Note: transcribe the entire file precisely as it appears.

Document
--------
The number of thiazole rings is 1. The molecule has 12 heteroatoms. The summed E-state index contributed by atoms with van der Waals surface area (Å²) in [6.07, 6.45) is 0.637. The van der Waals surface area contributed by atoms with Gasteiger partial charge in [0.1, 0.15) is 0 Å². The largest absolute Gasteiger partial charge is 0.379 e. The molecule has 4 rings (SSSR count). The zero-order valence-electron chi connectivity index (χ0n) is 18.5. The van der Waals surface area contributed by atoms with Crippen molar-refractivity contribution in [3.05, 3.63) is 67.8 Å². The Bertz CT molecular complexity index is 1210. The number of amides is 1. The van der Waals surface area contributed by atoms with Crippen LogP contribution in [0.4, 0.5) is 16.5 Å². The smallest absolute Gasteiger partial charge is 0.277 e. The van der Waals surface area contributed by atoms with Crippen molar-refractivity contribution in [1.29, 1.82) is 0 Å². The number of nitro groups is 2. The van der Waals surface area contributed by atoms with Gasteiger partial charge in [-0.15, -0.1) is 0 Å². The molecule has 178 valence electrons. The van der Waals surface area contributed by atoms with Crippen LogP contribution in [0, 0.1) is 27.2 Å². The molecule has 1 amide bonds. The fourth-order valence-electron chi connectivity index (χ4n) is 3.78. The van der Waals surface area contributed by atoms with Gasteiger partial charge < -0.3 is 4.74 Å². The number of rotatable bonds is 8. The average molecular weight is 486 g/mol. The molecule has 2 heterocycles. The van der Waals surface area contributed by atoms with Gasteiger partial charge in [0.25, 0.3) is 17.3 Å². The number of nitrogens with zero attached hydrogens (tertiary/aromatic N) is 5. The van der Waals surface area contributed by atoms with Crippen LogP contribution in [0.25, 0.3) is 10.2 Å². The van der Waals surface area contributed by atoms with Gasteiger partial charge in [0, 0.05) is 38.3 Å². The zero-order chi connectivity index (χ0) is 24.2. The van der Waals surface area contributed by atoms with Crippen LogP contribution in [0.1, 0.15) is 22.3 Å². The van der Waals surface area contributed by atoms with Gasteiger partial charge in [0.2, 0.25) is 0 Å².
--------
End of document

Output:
The number of thiazole rings is 1. The molecule has 12 heteroatoms. The summed E-state index contributed by atoms with van der Waals surface area (Å²) in [6.07, 6.45) is 0.637. The van der Waals surface area contributed by atoms with Gasteiger partial charge in [0.1, 0.15) is 0 Å². The largest absolute Gasteiger partial charge is 0.379 e. The molecule has 4 rings (SSSR count). The zero-order valence-electron chi connectivity index (χ0n) is 18.5. The van der Waals surface area contributed by atoms with Crippen molar-refractivity contribution in [3.05, 3.63) is 67.8 Å². The Bertz CT molecular complexity index is 1210. The number of amides is 1. The van der Waals surface area contributed by atoms with Crippen LogP contribution in [0.4, 0.5) is 16.5 Å². The smallest absolute Gasteiger partial charge is 0.277 e. The van der Waals surface area contributed by atoms with Crippen molar-refractivity contribution in [1.29, 1.82) is 0 Å². The number of nitro groups is 2. The van der Waals surface area contributed by atoms with Gasteiger partial charge in [-0.15, -0.1) is 0 Å². The molecule has 178 valence electrons. The van der Waals surface area contributed by atoms with Crippen LogP contribution in [0, 0.1) is 27.2 Å². The molecule has 1 amide bonds. The fourth-order valence-electron chi connectivity index (χ4n) is 3.78. The van der Waals surface area contributed by atoms with Gasteiger partial charge < -0.3 is 4.74 Å². The number of rotatable bonds is 8. The average molecular weight is 486 g/mol. The molecule has 2 heterocycles. The van der Waals surface area contributed by atoms with Gasteiger partial charge in [0.25, 0.3) is 17.3 Å². The number of nitrogens with zero attached hydrogens (tertiary/aromatic N) is 5. The van der Waals surface area contributed by atoms with Crippen LogP contribution in [0.25, 0.3) is 10.2 Å². The van der Waals surface area contributed by atoms with Gasteiger partial charge in [0, 0.05) is 38.3 Å². The zero-order chi connectivity index (χ0) is 24.2. The van der Waals surface area contributed by atoms with Crippen LogP contribution in [0.1, 0.15) is 22.3 Å². The van der Waals surface area contributed by atoms with Gasteiger partial charge in [0.2, 0.25) is 0 Å².